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Japanese Treatment Towards POW’s

Heroes Remember

Japanese Treatment Towards POW’s

The Japanese culture has little regard for prisoners of war. Their values are never to surrender and never to be taken prisoner so their treatment of prisoners of war was nothing like the German or the British and western ideas of how to treat prisoners. It takes about 3,000 calories to keep a soldier... a person, a hard working person alive. We were fed about 1,200. This had a very severe effect on the health of the prisoners, of course, and gradually the prisoners began to die of malnutrition. The Japanese had no real plans for how to treat prisoners of war. They refused to obey the principles of the Geneva Convention that governs the treatment of prisoners of war. You can only wonder that they were so interested in using us as slave labor but they would starve us at the same time. You could only conclude that they hoped that eventually we would all die in captivity. They had no, I don't think they had any idea that we would be, that they would look after us well enough to see us return even if they were victorious. I think that you can only conclude, and the report of the Far East War Crimes tribunal concluded, that this was, it must have been, a deliberate strategy to eventually have all the prisoners of war disappear through malnutrition.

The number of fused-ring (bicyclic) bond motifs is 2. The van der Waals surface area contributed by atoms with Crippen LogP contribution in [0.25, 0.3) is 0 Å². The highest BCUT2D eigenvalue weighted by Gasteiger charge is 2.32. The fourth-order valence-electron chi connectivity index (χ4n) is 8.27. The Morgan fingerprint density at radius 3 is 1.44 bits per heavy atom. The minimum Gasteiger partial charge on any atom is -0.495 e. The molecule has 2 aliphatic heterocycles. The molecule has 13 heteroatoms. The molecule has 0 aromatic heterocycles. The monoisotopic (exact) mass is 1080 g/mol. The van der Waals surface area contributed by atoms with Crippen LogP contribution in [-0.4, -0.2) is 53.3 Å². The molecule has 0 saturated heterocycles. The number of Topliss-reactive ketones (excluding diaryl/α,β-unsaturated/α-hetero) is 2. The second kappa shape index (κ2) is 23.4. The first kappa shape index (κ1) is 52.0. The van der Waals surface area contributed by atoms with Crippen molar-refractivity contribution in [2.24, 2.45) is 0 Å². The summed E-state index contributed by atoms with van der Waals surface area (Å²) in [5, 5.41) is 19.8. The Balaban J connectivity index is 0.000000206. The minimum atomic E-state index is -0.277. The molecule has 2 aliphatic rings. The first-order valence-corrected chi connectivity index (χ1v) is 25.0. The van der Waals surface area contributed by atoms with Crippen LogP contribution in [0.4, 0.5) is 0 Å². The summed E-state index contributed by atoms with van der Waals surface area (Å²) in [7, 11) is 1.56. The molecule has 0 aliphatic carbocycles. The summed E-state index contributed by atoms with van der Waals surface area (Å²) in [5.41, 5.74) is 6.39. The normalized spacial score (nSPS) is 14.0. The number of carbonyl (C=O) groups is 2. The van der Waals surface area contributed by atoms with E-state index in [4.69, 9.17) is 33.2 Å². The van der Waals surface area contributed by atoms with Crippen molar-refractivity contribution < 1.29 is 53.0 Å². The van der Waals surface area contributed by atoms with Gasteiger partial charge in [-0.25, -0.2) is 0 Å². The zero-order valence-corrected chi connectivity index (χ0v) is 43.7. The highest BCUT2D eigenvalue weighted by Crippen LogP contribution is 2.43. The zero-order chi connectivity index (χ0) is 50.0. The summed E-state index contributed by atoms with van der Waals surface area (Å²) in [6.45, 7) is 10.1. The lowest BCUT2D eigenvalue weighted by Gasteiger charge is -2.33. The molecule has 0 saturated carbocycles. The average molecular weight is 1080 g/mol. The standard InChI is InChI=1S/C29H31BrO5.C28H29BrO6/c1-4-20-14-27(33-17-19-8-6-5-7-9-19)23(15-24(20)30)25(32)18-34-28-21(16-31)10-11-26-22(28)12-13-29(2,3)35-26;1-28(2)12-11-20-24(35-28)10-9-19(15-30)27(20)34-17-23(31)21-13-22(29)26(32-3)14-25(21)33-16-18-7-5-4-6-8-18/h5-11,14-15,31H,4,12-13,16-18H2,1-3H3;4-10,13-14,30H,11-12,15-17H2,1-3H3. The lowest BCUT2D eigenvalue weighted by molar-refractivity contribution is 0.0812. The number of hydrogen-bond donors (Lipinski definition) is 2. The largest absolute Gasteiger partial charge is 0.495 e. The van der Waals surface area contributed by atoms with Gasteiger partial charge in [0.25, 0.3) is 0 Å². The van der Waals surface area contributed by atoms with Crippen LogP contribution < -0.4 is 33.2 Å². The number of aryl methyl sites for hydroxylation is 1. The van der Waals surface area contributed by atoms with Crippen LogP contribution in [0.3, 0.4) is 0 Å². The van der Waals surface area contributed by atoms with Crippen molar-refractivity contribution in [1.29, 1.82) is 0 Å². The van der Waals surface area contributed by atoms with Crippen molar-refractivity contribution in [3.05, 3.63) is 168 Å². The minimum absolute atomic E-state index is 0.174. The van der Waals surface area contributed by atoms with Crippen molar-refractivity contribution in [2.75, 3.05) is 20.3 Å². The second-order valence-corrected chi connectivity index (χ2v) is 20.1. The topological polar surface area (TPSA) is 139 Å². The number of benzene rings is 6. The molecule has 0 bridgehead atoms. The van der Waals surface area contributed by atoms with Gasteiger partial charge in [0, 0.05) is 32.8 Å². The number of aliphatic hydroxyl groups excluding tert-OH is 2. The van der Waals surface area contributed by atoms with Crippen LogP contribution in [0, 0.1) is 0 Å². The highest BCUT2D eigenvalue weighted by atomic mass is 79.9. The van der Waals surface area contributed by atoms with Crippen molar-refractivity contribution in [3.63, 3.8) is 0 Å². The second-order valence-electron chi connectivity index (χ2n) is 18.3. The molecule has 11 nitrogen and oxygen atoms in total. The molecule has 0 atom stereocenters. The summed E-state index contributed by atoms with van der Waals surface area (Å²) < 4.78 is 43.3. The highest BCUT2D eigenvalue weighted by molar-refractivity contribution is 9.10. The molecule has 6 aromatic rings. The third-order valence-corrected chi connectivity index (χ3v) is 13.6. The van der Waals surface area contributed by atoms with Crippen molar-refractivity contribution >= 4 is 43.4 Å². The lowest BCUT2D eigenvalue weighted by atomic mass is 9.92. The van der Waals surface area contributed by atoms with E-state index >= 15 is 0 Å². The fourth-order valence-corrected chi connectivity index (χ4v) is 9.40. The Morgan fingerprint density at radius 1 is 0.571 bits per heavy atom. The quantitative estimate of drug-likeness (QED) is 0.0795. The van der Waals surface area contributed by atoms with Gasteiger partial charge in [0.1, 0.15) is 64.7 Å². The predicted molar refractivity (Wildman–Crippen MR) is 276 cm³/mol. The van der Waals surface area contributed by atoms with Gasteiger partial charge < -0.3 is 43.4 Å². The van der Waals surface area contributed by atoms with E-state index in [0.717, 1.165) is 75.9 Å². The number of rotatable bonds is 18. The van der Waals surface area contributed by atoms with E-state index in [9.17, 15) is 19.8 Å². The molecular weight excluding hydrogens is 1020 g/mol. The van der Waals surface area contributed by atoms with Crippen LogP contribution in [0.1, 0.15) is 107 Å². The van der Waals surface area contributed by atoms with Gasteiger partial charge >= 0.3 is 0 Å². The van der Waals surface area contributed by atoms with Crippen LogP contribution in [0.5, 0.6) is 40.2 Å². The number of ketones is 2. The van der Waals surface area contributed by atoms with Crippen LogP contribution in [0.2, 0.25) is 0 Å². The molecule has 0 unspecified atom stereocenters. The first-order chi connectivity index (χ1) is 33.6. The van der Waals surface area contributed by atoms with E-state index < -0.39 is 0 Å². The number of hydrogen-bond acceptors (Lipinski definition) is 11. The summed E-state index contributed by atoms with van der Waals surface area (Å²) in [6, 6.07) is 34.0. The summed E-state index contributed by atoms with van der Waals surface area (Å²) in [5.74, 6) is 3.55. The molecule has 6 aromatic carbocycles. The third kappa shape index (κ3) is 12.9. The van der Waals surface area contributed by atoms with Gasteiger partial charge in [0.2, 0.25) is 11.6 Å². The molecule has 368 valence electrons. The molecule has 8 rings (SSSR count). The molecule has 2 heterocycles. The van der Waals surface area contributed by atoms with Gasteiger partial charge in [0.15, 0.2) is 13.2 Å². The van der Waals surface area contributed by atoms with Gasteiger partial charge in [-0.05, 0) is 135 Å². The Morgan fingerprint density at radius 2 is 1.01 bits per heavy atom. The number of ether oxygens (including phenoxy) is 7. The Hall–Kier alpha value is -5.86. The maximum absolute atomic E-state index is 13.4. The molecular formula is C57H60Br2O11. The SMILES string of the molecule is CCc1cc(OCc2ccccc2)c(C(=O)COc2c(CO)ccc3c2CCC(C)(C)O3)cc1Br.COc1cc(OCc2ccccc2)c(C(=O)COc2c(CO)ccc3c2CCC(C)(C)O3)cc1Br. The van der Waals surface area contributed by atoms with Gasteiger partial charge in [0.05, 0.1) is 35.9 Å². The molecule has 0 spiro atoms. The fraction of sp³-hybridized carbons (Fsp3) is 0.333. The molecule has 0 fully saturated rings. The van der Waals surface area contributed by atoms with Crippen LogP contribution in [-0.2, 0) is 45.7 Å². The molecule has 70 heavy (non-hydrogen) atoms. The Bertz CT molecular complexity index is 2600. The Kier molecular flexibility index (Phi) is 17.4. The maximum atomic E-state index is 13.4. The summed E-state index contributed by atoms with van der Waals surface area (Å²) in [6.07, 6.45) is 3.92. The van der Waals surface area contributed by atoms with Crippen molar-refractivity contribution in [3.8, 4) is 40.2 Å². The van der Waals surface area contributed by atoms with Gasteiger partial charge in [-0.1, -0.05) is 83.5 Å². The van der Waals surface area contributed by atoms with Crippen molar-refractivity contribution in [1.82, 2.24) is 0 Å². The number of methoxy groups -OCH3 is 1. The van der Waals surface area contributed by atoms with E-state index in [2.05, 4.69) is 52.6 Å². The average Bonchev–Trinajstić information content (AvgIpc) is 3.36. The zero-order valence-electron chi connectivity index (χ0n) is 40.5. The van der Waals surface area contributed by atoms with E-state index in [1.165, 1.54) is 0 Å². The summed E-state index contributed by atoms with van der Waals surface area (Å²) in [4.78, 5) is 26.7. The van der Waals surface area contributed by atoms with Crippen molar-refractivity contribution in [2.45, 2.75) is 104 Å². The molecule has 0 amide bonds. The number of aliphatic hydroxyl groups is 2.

Mr. MacDonell gives his thoughts on why they may have been treated so badly.

George MacDonell

Mr. MacDonell was born in Edmonton, Alberta on August 15, 1922. He lost his parents at an early age and was raised by his uncle and family. In 1939, he ran away from home and made the decision to join the army. Mr. MacDonell served as Company Sergeant Major during the Battle of Hong Kong and in 1941 was captured and was a POW for four years. Post-military, Mr. MacDonell earned his Bachelor of Arts at the University of Toronto and went on to have a successful business career. Mr. MacDonell is very active in his city and very proud of having served. Mr. MacDonell is retired and resides in Toronto, Ontario.

Meta Data
Veterans Affairs Canada
Person Interviewed:
George MacDonell
War, Conflict or Mission:
Second World War
Hong Kong
Royal Rifles of Canada
Vehicle Technician

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